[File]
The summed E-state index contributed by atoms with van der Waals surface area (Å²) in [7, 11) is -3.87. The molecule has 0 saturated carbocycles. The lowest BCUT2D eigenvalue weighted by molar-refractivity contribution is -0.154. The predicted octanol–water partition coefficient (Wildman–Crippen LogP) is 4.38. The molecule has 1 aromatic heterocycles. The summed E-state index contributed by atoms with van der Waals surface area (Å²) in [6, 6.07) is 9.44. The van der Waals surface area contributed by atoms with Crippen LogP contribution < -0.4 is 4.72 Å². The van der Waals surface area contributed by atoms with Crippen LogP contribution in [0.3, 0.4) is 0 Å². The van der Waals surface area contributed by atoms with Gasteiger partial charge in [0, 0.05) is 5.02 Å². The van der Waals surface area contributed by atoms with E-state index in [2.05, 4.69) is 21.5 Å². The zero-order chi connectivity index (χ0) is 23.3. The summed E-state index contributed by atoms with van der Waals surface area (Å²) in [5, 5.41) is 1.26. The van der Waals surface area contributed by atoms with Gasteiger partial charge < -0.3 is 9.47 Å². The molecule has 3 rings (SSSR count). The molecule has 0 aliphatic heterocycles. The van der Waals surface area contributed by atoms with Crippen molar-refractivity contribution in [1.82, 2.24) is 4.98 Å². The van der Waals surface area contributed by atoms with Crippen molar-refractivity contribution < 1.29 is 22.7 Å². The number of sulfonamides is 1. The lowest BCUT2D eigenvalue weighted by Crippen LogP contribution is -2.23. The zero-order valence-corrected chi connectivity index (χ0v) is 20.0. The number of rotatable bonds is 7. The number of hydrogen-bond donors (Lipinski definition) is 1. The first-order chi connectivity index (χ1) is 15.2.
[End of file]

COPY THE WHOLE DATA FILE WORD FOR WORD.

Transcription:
The summed E-state index contributed by atoms with van der Waals surface area (Å²) in [7, 11) is -3.87. The molecule has 0 saturated carbocycles. The lowest BCUT2D eigenvalue weighted by molar-refractivity contribution is -0.154. The predicted octanol–water partition coefficient (Wildman–Crippen LogP) is 4.38. The molecule has 1 aromatic heterocycles. The summed E-state index contributed by atoms with van der Waals surface area (Å²) in [6, 6.07) is 9.44. The van der Waals surface area contributed by atoms with Crippen LogP contribution < -0.4 is 4.72 Å². The van der Waals surface area contributed by atoms with Crippen LogP contribution in [0.3, 0.4) is 0 Å². The van der Waals surface area contributed by atoms with Gasteiger partial charge in [0, 0.05) is 5.02 Å². The van der Waals surface area contributed by atoms with E-state index in [2.05, 4.69) is 21.5 Å². The zero-order chi connectivity index (χ0) is 23.3. The summed E-state index contributed by atoms with van der Waals surface area (Å²) in [5, 5.41) is 1.26. The van der Waals surface area contributed by atoms with Gasteiger partial charge < -0.3 is 9.47 Å². The molecule has 3 rings (SSSR count). The molecule has 0 aliphatic heterocycles. The van der Waals surface area contributed by atoms with Crippen molar-refractivity contribution in [1.82, 2.24) is 4.98 Å². The van der Waals surface area contributed by atoms with Crippen molar-refractivity contribution < 1.29 is 22.7 Å². The number of sulfonamides is 1. The lowest BCUT2D eigenvalue weighted by Crippen LogP contribution is -2.23. The zero-order valence-corrected chi connectivity index (χ0v) is 20.0. The number of rotatable bonds is 7. The number of hydrogen-bond donors (Lipinski definition) is 1. The first-order chi connectivity index (χ1) is 15.2.